Nobody disputes that the Tibetans are a distinct people with their own language and culture, who form a large majority of the population of Tibet. Moreover, Tibet is controlled by the Chinese government by means of military occupation for the benefit of the Chinese state. Tibet is a country “under foreign military occupation, and its people are subject to alien subjugation, domination and exploitation” within the meaning of the United Nations Resolutions on Colonial Peoples and on Friendly Relations. The severity of the repression the Tibetans have undergone, combined with the threadbare nature of China’s territorial claim to Tibet, mean that if the universal right of peoples to self-determination has any meaning, it must extend to Tibet.
Michael Ledeen: Beijing Embraces Classical Fascism
Substitute in the “great Chinese people” and it all sounds familiar. We are certainly not dealing with a Communist regime, either politically or economically, nor do Chinese leaders, even those who followed the radical reformer Deng Xiaoping, seem to be at all interested in treading the dangerous and uneven path from Stalinism to democracy. They know that Mikhail Gorbachev fell when he tried to control the economy while giving political freedom. They are attempting the opposite, keeping a firm grip on political power while permitting relatively free areas of economic enterprise. Their political methods are quite like those used by the European fascists 80 years ago.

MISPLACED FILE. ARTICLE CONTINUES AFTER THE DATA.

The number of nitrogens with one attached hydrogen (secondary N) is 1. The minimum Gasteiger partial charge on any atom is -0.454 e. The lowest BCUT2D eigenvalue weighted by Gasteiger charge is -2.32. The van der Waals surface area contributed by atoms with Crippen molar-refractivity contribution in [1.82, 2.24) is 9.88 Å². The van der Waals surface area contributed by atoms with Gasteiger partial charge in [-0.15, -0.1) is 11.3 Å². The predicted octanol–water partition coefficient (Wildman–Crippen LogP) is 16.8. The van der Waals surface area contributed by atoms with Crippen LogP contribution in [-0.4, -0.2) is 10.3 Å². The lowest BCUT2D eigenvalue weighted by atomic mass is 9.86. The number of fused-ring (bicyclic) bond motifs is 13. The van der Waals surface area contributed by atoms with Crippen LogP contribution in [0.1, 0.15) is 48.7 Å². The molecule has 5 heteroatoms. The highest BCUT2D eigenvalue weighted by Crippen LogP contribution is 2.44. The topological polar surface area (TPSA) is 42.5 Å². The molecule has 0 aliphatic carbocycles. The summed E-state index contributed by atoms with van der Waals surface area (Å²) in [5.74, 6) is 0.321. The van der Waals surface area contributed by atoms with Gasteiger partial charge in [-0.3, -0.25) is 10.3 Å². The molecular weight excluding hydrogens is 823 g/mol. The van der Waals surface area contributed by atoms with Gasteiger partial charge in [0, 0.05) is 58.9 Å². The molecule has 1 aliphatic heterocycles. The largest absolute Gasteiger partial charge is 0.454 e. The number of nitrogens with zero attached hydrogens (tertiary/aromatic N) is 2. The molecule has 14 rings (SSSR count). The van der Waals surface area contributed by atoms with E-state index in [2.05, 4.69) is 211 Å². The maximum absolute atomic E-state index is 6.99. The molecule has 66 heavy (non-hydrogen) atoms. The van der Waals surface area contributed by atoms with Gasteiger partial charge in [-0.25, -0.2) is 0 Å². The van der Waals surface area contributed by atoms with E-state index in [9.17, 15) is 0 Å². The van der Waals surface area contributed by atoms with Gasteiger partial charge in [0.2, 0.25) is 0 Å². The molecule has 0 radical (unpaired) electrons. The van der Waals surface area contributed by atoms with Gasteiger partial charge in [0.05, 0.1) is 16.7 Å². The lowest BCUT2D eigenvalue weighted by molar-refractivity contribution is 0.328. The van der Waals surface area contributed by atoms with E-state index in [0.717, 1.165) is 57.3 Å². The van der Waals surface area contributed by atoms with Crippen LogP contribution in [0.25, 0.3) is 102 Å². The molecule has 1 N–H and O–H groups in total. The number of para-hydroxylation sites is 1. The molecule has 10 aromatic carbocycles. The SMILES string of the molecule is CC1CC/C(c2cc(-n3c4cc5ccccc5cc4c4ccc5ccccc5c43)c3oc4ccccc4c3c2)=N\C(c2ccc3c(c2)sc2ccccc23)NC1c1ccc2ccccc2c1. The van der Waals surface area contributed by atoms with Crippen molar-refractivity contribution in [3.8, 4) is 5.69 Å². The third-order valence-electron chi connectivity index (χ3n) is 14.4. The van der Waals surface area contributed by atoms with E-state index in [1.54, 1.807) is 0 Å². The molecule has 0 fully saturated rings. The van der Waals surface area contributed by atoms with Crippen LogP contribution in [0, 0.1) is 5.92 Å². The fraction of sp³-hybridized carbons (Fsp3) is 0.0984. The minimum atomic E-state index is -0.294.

Tsering Shakya: The Gulf Between Tibet and Its Exiles
Two recent articles concerning the unrest in Tibet purport to prove that the March unrest in Tibet was the result of foreign instigation. As a result, they have since been heavily featured in official Chinese news media, including CCTV, as well as on the Internet. This episode tells us much about the government’s efforts to influence domestic and international perception of the conflict in Tibet, as well as Chinese misconceptions about the nature of the linkage between Tibetans at home and in exile.
After the violence in Tibet began on March 14, it became very difficult within China to obtain outside information, even as there was a flood of uninformative content reiterating distilled talking points from the government. The Chinese Communist Party reframed public perception of the riots, suppressing any discussion of ethnic conflict and instead drawing a connection between the violence in Tibet and China’s history of oppression by foreign powers. This framework conveniently distracts from any governance failures and depicts the Party in its favored role, standing in solidarity with the people against a hostile foreign world. This narrative is potent, as the CCP came to power through its heroic fight against the Japanese.